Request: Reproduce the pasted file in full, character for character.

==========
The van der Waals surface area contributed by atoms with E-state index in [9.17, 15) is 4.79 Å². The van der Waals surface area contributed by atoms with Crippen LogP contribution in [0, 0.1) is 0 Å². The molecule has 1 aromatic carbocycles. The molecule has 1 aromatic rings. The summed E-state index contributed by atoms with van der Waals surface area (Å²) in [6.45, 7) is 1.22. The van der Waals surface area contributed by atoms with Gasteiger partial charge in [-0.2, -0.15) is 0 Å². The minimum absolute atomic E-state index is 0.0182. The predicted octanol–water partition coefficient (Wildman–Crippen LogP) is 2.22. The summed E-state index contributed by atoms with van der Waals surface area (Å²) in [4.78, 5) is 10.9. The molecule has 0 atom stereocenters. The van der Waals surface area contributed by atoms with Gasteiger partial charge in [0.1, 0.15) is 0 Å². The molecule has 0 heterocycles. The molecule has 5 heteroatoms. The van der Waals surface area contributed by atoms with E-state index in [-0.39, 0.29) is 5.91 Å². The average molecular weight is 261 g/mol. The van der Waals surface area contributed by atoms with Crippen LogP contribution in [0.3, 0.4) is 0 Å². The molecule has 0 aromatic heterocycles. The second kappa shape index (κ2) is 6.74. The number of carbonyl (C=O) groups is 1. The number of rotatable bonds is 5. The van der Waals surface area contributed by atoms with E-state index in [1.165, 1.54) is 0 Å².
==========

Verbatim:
The van der Waals surface area contributed by atoms with E-state index in [9.17, 15) is 4.79 Å². The van der Waals surface area contributed by atoms with Crippen LogP contribution in [0, 0.1) is 0 Å². The molecule has 1 aromatic carbocycles. The molecule has 1 aromatic rings. The summed E-state index contributed by atoms with van der Waals surface area (Å²) in [6.45, 7) is 1.22. The van der Waals surface area contributed by atoms with Gasteiger partial charge in [-0.2, -0.15) is 0 Å². The minimum absolute atomic E-state index is 0.0182. The predicted octanol–water partition coefficient (Wildman–Crippen LogP) is 2.22. The summed E-state index contributed by atoms with van der Waals surface area (Å²) in [4.78, 5) is 10.9. The molecule has 0 atom stereocenters. The van der Waals surface area contributed by atoms with Gasteiger partial charge in [0.1, 0.15) is 0 Å². The molecule has 0 heterocycles. The molecule has 5 heteroatoms. The van der Waals surface area contributed by atoms with E-state index in [-0.39, 0.29) is 5.91 Å². The average molecular weight is 261 g/mol. The van der Waals surface area contributed by atoms with Crippen LogP contribution in [0.3, 0.4) is 0 Å². The molecule has 0 aromatic heterocycles. The second kappa shape index (κ2) is 6.74. The number of carbonyl (C=O) groups is 1. The number of rotatable bonds is 5. The van der Waals surface area contributed by atoms with E-state index in [1.165, 1.54) is 0 Å².